Related Posts Tags:#Photo Sharing Services#web john paul titlow Top Reasons to Go With Managed WordPress Hosting Version 3.0 of the world’s fastest-growing photo-sharing app went live on Thursday. Instagram’s newest update goes beyond filters and cosmetic changes and puts a renewed focus on geolocation. In the process, it makes photos more discoverable and the app more addictive. The update’s key new feature is called Photo Maps. It’s exactly what it sounds like: Turn it on, and you get an extension of your profile that lays out your geo-tagged photos on a map of the globe. How Geolocation Helps Social Content Discovery Geoocation has been a buzzword for years, but for Instagram it has always lurked quietly in background. If a user geo-tagged a photo, you could tap the location’s name and view a crowdsourced album of all photos taken at that location. This was an interesting feature, but it always felt like an afterthought. With Photo Maps, Instagram reemphasizes location, pulling what used to be a secondary data point out from the depths of the service and putting it front and center. In doing so, Instagram changes the way people browse each other’s profiles and discover photos on the service. Previously, the primary way to view one’s images was in reverse chronological order. Instagram photos, like tweets, got buried with time and you could view them only if you were curious enough to scroll manually back to earlier days. (This is easier now, thanks to the new version’s infinite scrolling.) Remember how Facebook’s Timeline resurfaced old status updates and wall posts? This is a bit like that, but it’s based on geography rather than the passage of time. The photos you Instagrammed on vacation last summer – when the service’s user base was a fraction of what it is today – suddenly have a new life. The location data included in each photo is very precise. Last December, I spent the holidays with family in Bedford, Massachusetts. On my Instagram Photo Map, a cluster of images floats far north of Philadelphia and New York, where I take the majority of my pictures. When I tap on the Massachusetts cluster – an interaction thoughtfully designed to be slick and fluid – I can see a sub-cluster of photos taken at my brother’s house, a photo I took while I was out for a run one afternoon, and a photo I snapped at the supermarket down the street. Each one is pinned to the map in the exact location the photo was taken, right down to the square yard. Of course, this precision raises possible privacy issues. Instagram is aware of this issue. Before activating Photo Map, the app lets you deselect some photos. This is a useful security feature that can be used to untag photos taken at your own house, for example. This Would Look Great on an iPadThe new Photo Map user interface is very nicely designed, as is the new user profile template that comes with it. But you know where this type of UI would look even better? On tablets. Sure, the iPhone version doesn’t look bad on the iPad’s 10-inch screen, but the additional screen real estate offers so many opportunities from a design perspective.There hasn’t been too much noise about an official iPad app from Instagram, perhaps because people were too busy clamoring for an Android version and subsequently blown away by Facebook’s $1 billion acquisition of the company. But now that Instagram has a giant parent company and more resources, a tablet-specific version would make sense. If Instagram does launch a version of the app for bigger screens, Photo Map would be right at home. Why Tech Companies Need Simpler Terms of Servic… A Web Developer’s New Best Friend is the AI Wai… 8 Best WordPress Hosting Solutions on the Market read more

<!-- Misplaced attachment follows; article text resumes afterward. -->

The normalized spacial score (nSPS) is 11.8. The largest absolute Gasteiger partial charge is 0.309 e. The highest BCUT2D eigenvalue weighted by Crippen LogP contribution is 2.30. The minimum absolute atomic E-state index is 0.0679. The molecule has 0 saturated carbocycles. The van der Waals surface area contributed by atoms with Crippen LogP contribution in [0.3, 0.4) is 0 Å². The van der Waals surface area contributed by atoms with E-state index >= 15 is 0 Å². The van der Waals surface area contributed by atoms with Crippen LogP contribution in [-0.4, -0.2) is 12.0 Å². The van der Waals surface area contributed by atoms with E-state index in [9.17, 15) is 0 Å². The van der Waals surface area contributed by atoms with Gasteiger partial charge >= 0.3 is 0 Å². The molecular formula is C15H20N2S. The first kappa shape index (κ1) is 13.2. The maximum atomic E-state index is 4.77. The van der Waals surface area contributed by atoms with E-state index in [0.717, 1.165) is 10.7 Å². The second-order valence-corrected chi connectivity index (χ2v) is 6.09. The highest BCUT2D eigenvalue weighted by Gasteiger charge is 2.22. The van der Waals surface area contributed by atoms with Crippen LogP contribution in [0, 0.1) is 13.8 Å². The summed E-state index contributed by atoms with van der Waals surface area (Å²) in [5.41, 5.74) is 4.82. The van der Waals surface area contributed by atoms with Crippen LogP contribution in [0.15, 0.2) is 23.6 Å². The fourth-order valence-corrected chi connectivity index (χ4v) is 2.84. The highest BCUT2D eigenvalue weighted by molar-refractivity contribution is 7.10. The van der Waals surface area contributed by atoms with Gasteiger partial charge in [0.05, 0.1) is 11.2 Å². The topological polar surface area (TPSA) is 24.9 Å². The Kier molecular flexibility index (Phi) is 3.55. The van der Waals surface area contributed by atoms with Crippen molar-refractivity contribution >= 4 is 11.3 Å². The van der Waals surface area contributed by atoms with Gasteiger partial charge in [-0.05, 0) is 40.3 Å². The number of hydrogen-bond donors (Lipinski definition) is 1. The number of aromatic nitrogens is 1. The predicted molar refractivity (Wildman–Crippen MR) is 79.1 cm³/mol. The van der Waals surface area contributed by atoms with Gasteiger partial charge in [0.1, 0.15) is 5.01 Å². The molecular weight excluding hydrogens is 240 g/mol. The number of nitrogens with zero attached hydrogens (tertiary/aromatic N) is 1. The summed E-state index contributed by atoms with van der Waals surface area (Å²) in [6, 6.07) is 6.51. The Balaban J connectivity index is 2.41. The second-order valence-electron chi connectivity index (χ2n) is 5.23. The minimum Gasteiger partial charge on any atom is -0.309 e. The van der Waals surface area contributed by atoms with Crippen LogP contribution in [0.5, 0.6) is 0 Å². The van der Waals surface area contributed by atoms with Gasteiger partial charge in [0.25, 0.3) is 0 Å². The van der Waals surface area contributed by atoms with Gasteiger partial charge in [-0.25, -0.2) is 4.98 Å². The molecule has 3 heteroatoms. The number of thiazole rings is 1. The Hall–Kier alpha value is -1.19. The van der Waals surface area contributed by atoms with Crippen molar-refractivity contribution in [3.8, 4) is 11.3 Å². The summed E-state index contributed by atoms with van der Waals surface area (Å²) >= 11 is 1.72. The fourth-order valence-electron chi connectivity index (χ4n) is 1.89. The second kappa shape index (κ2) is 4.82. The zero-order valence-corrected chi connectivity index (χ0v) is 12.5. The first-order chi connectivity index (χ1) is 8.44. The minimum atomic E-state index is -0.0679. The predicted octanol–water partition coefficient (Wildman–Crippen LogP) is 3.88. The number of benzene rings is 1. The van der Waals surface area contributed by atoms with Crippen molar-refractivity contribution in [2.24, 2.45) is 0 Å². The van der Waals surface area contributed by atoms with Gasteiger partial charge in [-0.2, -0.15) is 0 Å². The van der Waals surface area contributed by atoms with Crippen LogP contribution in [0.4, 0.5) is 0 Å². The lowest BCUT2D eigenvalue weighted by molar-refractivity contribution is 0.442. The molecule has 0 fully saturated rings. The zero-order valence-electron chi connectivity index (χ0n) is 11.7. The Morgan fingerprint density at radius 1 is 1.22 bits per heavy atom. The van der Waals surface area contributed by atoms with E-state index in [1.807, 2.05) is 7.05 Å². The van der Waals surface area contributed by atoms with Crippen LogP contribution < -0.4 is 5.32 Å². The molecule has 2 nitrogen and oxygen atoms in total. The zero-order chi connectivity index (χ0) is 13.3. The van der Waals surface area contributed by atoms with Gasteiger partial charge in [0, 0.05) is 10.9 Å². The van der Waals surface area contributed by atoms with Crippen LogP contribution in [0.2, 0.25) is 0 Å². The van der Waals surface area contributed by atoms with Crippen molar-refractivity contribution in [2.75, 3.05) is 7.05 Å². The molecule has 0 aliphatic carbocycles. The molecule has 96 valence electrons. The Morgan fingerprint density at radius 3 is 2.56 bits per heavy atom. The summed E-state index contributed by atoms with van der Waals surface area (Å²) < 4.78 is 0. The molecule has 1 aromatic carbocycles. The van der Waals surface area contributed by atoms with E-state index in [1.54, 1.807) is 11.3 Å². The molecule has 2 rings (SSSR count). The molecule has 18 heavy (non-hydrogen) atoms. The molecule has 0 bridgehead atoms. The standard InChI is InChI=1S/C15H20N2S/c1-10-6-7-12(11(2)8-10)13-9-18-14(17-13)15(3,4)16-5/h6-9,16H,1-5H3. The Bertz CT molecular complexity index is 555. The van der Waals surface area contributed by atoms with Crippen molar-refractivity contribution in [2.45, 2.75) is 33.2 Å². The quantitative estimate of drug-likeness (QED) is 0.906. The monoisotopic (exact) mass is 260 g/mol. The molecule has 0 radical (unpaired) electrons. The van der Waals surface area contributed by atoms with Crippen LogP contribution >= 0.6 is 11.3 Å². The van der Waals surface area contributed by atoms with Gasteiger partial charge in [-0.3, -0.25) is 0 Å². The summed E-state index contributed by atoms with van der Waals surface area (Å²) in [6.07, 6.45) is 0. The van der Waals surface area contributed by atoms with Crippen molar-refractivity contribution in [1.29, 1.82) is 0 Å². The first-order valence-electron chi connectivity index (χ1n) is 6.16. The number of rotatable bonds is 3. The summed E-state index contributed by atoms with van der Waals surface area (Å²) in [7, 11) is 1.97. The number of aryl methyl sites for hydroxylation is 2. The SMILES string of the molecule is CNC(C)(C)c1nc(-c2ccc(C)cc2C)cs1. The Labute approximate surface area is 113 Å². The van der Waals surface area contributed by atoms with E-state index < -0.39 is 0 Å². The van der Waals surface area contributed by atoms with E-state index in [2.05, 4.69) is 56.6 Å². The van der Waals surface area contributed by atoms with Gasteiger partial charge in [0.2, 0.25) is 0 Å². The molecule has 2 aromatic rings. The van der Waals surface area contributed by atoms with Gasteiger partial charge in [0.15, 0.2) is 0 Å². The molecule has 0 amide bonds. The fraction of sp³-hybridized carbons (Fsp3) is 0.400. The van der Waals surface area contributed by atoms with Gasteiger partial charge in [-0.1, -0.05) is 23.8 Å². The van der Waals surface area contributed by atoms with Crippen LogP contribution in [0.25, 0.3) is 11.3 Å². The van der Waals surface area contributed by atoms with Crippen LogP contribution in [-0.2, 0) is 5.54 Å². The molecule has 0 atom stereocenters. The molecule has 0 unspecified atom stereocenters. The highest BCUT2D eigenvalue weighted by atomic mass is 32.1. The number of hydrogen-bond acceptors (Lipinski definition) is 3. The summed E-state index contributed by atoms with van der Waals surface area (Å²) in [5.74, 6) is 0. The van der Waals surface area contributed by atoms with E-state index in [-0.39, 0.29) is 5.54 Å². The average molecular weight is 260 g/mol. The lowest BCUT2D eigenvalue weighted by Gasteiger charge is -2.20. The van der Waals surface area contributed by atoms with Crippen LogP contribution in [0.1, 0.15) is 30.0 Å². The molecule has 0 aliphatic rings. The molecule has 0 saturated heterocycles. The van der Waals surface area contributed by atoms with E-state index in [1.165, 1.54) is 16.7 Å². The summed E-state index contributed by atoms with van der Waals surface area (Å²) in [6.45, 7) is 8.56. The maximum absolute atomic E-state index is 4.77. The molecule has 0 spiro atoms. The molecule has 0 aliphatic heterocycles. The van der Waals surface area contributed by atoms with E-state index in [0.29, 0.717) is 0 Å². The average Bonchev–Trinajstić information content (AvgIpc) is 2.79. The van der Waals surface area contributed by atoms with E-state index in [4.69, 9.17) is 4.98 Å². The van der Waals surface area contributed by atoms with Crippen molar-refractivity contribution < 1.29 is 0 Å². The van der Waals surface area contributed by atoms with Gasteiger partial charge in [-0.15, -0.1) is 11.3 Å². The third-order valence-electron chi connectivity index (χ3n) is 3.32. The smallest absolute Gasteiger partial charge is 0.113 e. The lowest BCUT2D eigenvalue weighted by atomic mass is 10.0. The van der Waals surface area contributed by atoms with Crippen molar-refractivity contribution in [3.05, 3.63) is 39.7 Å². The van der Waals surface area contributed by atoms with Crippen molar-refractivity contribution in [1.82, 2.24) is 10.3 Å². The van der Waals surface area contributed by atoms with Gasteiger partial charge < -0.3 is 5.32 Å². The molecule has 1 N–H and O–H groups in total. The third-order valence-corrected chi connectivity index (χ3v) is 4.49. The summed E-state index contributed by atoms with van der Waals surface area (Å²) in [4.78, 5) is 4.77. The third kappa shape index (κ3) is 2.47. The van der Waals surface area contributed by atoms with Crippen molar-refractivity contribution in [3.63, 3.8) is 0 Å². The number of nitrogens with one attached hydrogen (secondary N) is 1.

Controversy dogs the IX Asiad like the old man used to cling to Sindbad the sailor. Starting with the heated arguments over whether the Games were really necessary, the incessant wrangles have embraced the colossal cost, the politicisation of the organising committees, favours allegedly rendered in allotting prime hotel sites,Controversy dogs the IX Asiad like the old man used to cling to Sindbad the sailor. Starting with the heated arguments over whether the Games were really necessary, the incessant wrangles have embraced the colossal cost, the politicisation of the organising committees, favours allegedly rendered in allotting prime hotel sites with financial support for construction, the selection of contractors with shady records and any number of alleged irregularities committed in purchases in India and abroad.The Asiad project has progressed through four governments – it was mooted during Mrs Gandhi’s Emergency regime, gained strength during Morarji Desai’s Janata regime, nearly came a cropper in Charan Singh’s caretaker regime, and was finally consolidated after Mrs Gandhi returned to power in 1980. Charan Singh had objected to the “luxurious” games, but the Congress(I) Government created fresh problems by refusing to recognise the committees constituted during the Janata regime and by delaying the selection of venues for the events.A new Special Asian Games Organisation Committee (SOC) was set up under Vidya Charan Shukla, and Delhi and Haryana were chosen as venues. The Haryana Government under Chief Minister Bhajan Lal launched a massive construction drive at Rai, Haryana, but the authorities suddenly discovered that the site was unsuitable for security and transport reasons and Rai was scratched. Four precious months had been lost and at last Delhi, was asked to shoulder the entire responsibility for the Games.Changes: Just then, major changes took place at the top levels leaving lower-level officials in a quandary. Shukla resigned from the SOC after resigning from the Union Cabinet. The then education minister S.B. Chavan, who was chairman of the steering committee of the Cabinet on the Asian Games, was moved to planning, and Minister of State for Education Sheila Kaul took charge as the Education Ministry is the nodal ministry for the project.advertisementThus, a minister of state was presiding over a group which had three Cabinet rank ministers – an unusual arrangement. Says a Congress(I) MP who, despite repeated requests, has not been made a member of any of the Asiad committees: “All the changes at the top level were done to accommodate a particular group. Merit was just ignored.” Most of the 28 committees are packed with Congress(I)MP’s and senior IAS officials who have hardly any experience of organising a major sports event. No office bearer of the over 100 sports organisations in the country is chairman or vice-chairman of any committee.The first flyover to be commissionedThe MP’s in the committees include Arun Nehru, Madhav Rao Scindia, Ghulam Nabi Azad, Jagdish Tytler, Dharam Dass Shastri, H.K.L. Bhagat, Sajjan Kumar, R.N. Mirdha and Amarendra Singh – all from the ruling party – and Sheikh Abdullah, who can hardly be accused of a consuming interest in sports. Despite the ‘harmonious’ composition of the committees, there have been key changes.Almost all the commitees’ membership has been changed thrice. Charanjit Singh, MP, was earlier chairman of three committees – catering, accommodation and medical and health – but has been shifted elsewhere. However, his soft drink Campa Cola is the official drink for the Games. The Government’s Double Seven will be sold at 70 paise as against the market rate for Campa Cola. Participants will be supplied Campa Cola free.Wranglings: Many senior IAS and other officials with questionable records in their states are part of the SOC. A public relations officer of the Press Information Bureau was shunted out to make way for the confidant of a senior Union Cabinet minister. At a later stage a new vice-chairman, General J.T. Satarawala, came to handle the situation, but the wranglings had had their effect, not only at the apex but also in the various implementation agencies: the DDA, the Central Public Works Department (CPWD), the New Delhi Municipal Committee (NDMC), the Municipal Corporation of Delhi (MCD) and the India Tourism Development Corporation (ITDC), among others. Among the prominent controversies are: the selection of Sharat Dass as architect for the DDA’s Indraprastha Indoor Stadium, though he had won second prize in the competition. Dass’s design was selected by the DDA technical committee on the plea that it would be possible to complete the project within two years;the selection of sites for some flyovers and their faulty designs. For example, according to a survey conducted by a non-official agency, the flyover in front of Oberoi Hotel was not necessary. The Barakhamba Road flyover will create more traffic jams; the purchase of imported cars by the ITDC. The differences between the ITDC and the Tourism Ministry over the choice of imported cars delayed the actual import by over a year. While the ITDC was in favour of the Datsun and the Mercedes, the Ministry was promoting the Toyota; the selection of foreign and Indian consultants; the allotment of three hotel sites to pro-Congress(I) businessmen by changing the land-use pattern in some cases; Seven hotels, excluding the ITDC’s. are not likely to be completed by November; three have not progressed beyond the first floor, and piling operations are not yet over. At a recent SOC meeting, Tourism Secretary Dr B. Venkatraman who is in charge of coordination, hotel construction, reported that the promised hotel accommodation would not be available. Prudently, the SOC had decided to hire rooms in guest houses.When Asiad work started, the three ITDC hotels – Samrat (300 rooms), Kanishka (300 rooms) and Ashok Yatri Niwas (526 rooms) – were already under construction. Eight private businessmen were given permission to construct hotels for a total of 1,596 rooms. In January 1982, when the SOC reviewed the construction, it discovered that at the present rate of construction, only 500 rooms would be ready by September 1982.advertisementThe SOC conducted another review last month: only five hotels – Centaur, Samrat, Maurya Sheraton extension, Asian Hotels and Siddharth Intercontinental – were on schedule while Surya International, Indian Hotels, the DDA’s Bharat Hotel, Meridien Hotel and Park Hotel were lagging behind. It also appeared that two private hoteliers had been giving vastly inflated reports on their progress: they had said they would provide 260 rooms by November 1982, but they hadn’t finished piling work.The SOC officials also did not care to visit the sites before recommending the cases for financial support by the Government. The investment in each hotel is: Indian Hotels – Rs 33 crore, Surya International – Rs 15.50 crore. Asian Hotels – Rs 33.63 crore, Siddharth Intercontinental – Rs 9.90 crore, Maurya Sheraton extension – Rs 6.40 crore, Bharat Hotel – Rs 18 crore, Park Hotel – Rs 23 crore, Meridien Hotel – Rs 35.65 crore, Centaur Hotel – Rs 30 crore, and other hotels – Rs 60 crore.Concessions: The SOC did not question the allotment of site, steel, cement, import licences, soft loans and the violation of the master plan in the case of the laggards. Two have been allowed to sell 25 to 40 per cent of the covered area as commercial space instead of the 17 per cent normally permitted. Over 50,000 tonnes each of cement and steel was granted to these hotels at priority and concessional rates; they got low interest loans despite the credit squeeze.After hotels, costs. Central Government figures never rise above Rs 67 crore, while Opposition leaders’ estimates hover around Rs 600 crore. A calculation shows that the actual expenditure on construction of all structures is around Rs 472 crore . Much of the cost over-run is due to additional building taken up in the name of the Games.The NDMC got clearance from the soc to cover the Shivaji Stadium with a 150m span roof for Rs 90 lakh. This technically unfeasible project was entrusted to a contractor who has considerable influence over NDMC officials and was stopped only when SOC member Arun Singh asked questions – the contractor is now demanding compensation.advertisementRising Costs: Each agency has also contributed to cost escalation. The DDA is responsible for three-fourths of Asiad construction and has added various new projects to its basic plan. For example, a Rs 11 crore players’ complex which has come up at the indoor stadium was not part of the original idea. Despite the additions, the DDA is the only body which has been able to complete all its projects in record time.Ailawadi (left) and GroverThis includes the Yamuna velodrome and the Asiad village complex extending over 800 acres. Says Vice-chairman Ailawadi: “I can account for each and every penny spent on DDA projects. Without asking for additional funds from the Union Government we have created assets which will give us additional revenue of over Rs 1 crore every month.”The Asiad has proved a useful peg for foreign trips. Between them, over 100 officials of the DDA, the ITDC, the Tourism Ministry, the CPWD and the SOC have circled the globe hunting for technical advice and materials. According to SOC sources, committee Secretary-General S.S. Gill and two other members have led the field in this costly marathon. An embarrassed Education Ministry is averse to supplying the number of such visits; an MP who asked for the information was told “it was being collected and would be supplied in due course”.Controversy Uncovered: The storm about the NDMC swimming pool is typical of the situation. The original plan, submitted by noted architect Satish Grover had the Rs 9 crore pool both covered and air-conditioned. But when completed it will be open, with accompanying air-conditioned facilities. Swimmers will thus have to negotiate different temperatures inside and outside the pool. Differences between the architect and NDMC officials are responsible for both the altered design and the delay.As Grover’s design had been selected during the Janata regime, an attempt was made to acquire a new architect and a new design. But Mrs Gandhi and Rajiv intervened and Grover’s plan survived – but not for long.For Grover and his consultant Professor K.A. Patel, other troubles had just begun. NDMC authorities, unlike other agencies, kept them away from the actual construction and hired a contractor who had very little experience of handling such a complex job involving a 100 m diameter roof.Besides, the present contractor, G.S. Atwal & Co, did not even figure in the list of six contractors invited to submit tenders. His name was allegedly included after pressure was put on the tender committee by politicians and civil servants in the SOC secretariat. The other names included leading firms such as Shah Construction, Shapoorji Pallonji & Co and Hindustan Construction Co. The list swelled to 10 to accommodate Atwal. Only five tenders were submitted and Atwal was chosen because his tender was the lowest: Rs. 4.5 crore.Foul-up: While Atwal’s quotation was really rock-bottom, it was the high cost of inputs that started fouling things up. In May 1981, a retired government official that Atwal had hired as his consultant prepared a report which was submitted to the NDMCWork in progress at the swimming pool: Unanswered questioThe report said that Grover’s design for the roof was faulty and that it would be unsafe to have a roof. The NDMC directed Atwal to stop work – without consulting Grover or Patel. It didn’t even demand explanations from Atwal for not going through with the tender conditions. These held that the contractor should study the drawings in detail before offering himself for the job. Incidentally, Patel had won the first prize for designing the Indian pavilion at the Osaka exhibition in 1979.Gill summoned NDMC officials and the contractor; again, the architect and his consultant were left out of the proceedings. Instead, a senior teacher at New Delhi’s Indian Institute of Technology – a person unversed in steel structures – was entrusted with the job of finding out if the roof was stable or not. Says a junior engineer at the project: “This was like going to an eye specialist for a heart disease.” The report came in September 1981, allegedly without incorporating computer tests, and stated that the roof was unsafe. The SOC accepted these findings without informing Grover.Fresh designs were called for and another architect came on the scene. Atwal was asked to restart construction of the pool while Grover and the new architect submitted new roof designs. A committee headed by Delhi Lt Governor S. L. Khurana, Gill, Arun Singh and V. S. Tripathi, joint secretary in the Prime Minister’s Secretariat, again chose Grover’s design. The design was sent to Hindustan Aeronautics Ltd, Bangalore, for computer tests, but before the report came, Grover was directed to design a roof-less swimming pool – which he did.Cost Escalation: The delay had led to massive cost escalation. The total project cost, including air-conditioning and arena lighting was to be Rs 6 crore. Now the estimate stands at Rs 12.5 crore, a raise of over 100 per cent. The pool itself would cost Rs 8.5 crore, up from the Rs 5.4 crore originally allocated. Seeing that the costs were getting out of hand, SOC took control of the project. The NDMC chief engineer was replaced with another and a project implementation board which included Khurana and Gill was constituted. But architect and consultants are being kept away. The swimming pool is at last nearing completion – sans roof – but unanswered questions remain:Why were tenders called for a second time when there were reputed construction firms already in the field ?Did the tender committee look into the feasibility of implementing a project worth Rs 6 crore at Rs 4.51 crore?Was Atwal’s past record checked out? Why were Grover and Patel not asked to modify their roof design?Why were the architect and his consultant not involved in the consultations?Why has the responsibility for cost escalation not been fixed so far?How was the second architect hired without competitions or advertisements?Why was the entire project given to one contractor?Favourites Galore: There are no answers forthcoming to these questions. This leaves little room for doubt that from the beginning an attempt was made to ease out Grover and manipulate tenders in favour of favourites. Says a committee member: “The whole thing is extremely suspicious. The entire exercise has been done to ensure some extra benefits to some persons.”Atwal has reportedly been given an advance of Rs 85 lakh. He is also likely to demand compensation for the loss he has suffered for not doing the job he was contracted for. He has already submitted a long list of orders and advances he had made for completing the pool with the roof. Atwal has a legally sound case, thanks to NDMC bungling.The authorities, however, dismiss this and other controversies as insignificant and without substance. Says R. S. Gupta, DDA member (engineering): “We have ensured that the ecological balance of Delhi is not disturbed. For every tree which has been cut for the various projects, we have planted at least 10.” Asserts Bhishma Narain Singh, Union works and housing minister: “We should ignore minor lapses. I am proud of the engineers and officials who have given such wonderful pieces of architecture in such a short time.” read more